The dance team consists of me, Maya, and Cio and two other girls named Irene and Uthe. Irene is a cheerful girl, always enthusiastic about what she’s doing. While Uthe is a gorgeous, animated girl who always manages to find something to talk about. Soon I found out that Ibu Dhian herself was going to join the team if I hadn’t said yes. As much as I would love to see her dance, I was glad that I’m a part of this squad.

    Like going through a déjà vu, once again they told me that the choreography wasn’t finished yet. Very surprising. I was rather worried because we were in such a precarious moment. The existing choreography only lasted for two out of eight minutes of the whole song; and we were only a couple of days away from our grand performance.

    We started brainstorming on other moves, incorporating from our different backgrounds. It’s such an enjoyable experience to work them. They were as silly as my high school friends, only cooler. We had so much fun dancing; I was all pumped up for our performance.

    We were stuck in a salient part of a song that resembles war and fighting. Uthe, being as chatty as usual, suggested that we tried a spear movement. It wasn’t possible since we don’t have ‘spears’ in our hands. The only property we had was a long piece of ribbon tied to a balsa stick, which would look real awkward if we tried the movement. Hence, we decided it was Cio’s homework to come out with an idea for the routine.
    It was late when I got back home with Uncle Tata. Dania and Alma had spent their night with Nancy in Laos! I was so jealous. They were home already when we arrived, and brought us a box of the thin-crust pizza for dinner.

    Although I was obviously looking so weary and exhausted, I can’t lie how ecstatic I was for the dance. After freshening up with a shower, I spent a few minutes at the bedroom jumping, budging, and dancing around with my leftover energy. I want to finish that fighting routine.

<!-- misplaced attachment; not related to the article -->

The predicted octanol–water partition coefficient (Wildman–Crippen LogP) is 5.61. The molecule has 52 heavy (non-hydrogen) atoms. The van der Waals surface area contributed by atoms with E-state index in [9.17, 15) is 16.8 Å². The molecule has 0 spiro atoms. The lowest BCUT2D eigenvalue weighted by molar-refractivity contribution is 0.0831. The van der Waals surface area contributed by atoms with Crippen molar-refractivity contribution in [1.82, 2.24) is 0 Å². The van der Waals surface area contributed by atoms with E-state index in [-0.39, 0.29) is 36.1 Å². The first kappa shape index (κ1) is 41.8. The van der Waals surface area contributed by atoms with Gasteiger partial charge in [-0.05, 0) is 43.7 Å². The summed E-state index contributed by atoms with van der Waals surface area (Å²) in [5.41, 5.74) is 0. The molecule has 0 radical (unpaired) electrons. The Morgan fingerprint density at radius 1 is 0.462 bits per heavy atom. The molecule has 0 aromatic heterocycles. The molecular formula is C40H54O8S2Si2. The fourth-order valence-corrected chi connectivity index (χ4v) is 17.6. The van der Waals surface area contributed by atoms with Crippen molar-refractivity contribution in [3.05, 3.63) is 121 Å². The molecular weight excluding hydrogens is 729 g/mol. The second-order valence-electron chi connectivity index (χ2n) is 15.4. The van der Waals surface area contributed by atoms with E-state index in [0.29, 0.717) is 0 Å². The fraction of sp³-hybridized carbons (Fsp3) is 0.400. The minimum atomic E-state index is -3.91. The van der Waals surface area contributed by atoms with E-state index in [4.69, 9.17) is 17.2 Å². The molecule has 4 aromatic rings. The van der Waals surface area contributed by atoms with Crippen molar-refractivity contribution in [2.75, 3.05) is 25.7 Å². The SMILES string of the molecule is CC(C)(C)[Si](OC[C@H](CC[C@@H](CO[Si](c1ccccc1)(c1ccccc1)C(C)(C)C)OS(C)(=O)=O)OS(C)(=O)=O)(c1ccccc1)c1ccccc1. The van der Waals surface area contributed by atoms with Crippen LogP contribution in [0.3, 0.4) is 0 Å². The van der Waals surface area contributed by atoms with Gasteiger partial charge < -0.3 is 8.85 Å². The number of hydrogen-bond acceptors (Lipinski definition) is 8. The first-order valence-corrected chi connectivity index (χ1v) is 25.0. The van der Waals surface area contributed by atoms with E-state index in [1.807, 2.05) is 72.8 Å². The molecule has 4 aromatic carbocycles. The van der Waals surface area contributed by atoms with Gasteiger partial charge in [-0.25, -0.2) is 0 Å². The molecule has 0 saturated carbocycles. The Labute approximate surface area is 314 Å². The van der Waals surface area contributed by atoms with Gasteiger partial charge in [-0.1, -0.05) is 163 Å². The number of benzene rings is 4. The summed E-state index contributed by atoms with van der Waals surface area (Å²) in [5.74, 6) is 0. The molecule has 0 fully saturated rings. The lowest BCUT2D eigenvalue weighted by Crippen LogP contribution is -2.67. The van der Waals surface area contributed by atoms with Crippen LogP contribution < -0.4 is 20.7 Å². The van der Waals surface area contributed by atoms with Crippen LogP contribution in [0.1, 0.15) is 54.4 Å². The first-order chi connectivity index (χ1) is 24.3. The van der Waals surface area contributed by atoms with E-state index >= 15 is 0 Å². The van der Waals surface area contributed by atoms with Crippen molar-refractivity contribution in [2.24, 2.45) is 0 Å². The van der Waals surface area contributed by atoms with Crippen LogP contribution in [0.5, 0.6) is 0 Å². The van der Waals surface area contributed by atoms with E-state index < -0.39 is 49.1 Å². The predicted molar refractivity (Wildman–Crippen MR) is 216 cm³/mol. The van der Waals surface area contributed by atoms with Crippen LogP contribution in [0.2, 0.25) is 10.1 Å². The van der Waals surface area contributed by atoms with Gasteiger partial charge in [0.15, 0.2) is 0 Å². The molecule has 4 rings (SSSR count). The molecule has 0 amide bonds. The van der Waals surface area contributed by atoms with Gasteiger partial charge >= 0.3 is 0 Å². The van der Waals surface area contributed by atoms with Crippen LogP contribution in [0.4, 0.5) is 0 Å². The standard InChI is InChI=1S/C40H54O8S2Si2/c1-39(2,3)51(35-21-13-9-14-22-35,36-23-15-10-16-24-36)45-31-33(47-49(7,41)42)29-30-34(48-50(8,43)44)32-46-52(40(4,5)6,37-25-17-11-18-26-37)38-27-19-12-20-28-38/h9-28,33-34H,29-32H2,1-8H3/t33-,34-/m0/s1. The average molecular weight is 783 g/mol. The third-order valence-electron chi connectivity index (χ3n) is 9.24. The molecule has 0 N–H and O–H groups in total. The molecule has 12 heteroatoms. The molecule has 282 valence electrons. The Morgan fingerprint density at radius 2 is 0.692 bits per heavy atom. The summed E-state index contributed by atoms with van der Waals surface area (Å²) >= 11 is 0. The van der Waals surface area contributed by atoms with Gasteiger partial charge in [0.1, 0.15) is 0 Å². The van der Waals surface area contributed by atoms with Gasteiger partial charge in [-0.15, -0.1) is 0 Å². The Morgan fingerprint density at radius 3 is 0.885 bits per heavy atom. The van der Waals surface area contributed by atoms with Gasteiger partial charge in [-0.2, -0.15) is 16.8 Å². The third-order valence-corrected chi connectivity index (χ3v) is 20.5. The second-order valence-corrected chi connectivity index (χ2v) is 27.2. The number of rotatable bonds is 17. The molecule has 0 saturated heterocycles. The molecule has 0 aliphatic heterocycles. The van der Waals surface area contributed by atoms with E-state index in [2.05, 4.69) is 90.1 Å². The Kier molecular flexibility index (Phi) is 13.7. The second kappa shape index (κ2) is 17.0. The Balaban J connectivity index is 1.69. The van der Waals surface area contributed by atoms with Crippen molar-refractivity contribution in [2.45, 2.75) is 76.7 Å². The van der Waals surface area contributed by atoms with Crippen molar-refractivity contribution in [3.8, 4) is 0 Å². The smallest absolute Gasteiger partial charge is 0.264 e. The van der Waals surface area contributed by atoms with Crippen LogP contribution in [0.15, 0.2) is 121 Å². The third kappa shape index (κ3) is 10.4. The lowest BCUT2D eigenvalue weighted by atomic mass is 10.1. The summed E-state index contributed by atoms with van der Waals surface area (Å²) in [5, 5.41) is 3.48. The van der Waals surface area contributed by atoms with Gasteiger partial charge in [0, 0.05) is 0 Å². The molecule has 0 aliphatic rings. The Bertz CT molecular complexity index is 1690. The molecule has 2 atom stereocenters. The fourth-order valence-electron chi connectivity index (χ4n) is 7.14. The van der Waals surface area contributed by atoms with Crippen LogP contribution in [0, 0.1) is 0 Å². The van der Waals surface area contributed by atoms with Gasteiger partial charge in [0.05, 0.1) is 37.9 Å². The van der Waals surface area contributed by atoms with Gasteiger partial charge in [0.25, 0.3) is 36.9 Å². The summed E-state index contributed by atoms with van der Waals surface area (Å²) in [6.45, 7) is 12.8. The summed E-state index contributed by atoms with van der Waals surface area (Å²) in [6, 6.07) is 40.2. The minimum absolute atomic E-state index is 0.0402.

Alma was laying on the bed, trying to divide her focus upon her phone and the incessantly-moving me. I was recalling any silat, the Indonesian martial arts movements I learned when I was twelve years old. I could only manage to remember random movements; which would probably mean nonsense in front of my silat guru anyways.

    After sweating allover again, I finished a 1x8 routine of pure impulsiveness. Alma forgot about her phone as I assigned her to be my first audience. She thought it was awesome. I laughed. I still had to work on some moves that weren’t supposed to face against the audience. As soon as I was finished, we showed my new choreo to Dania and Uncle Tata.

    “I made up these moves five minutes ago!” I uttered “It would be better tomorrow, I promise! I haven’t got a lot of energy tonight”

    They were all too eager to see my creation.

    “One, two… rest. Three, four… five, six... seven eight!” I chuckled while dancing.

    They applauded for me. I was so excited.

    “That was really cool!” cried Dania

    “This is so right!” my uncle added. “You are really meant to do this, Diandra”

    I smiled. I can’t help to feel so thrilled. The smile stayed in throughout the night, as the dance music lullaby me to sleep.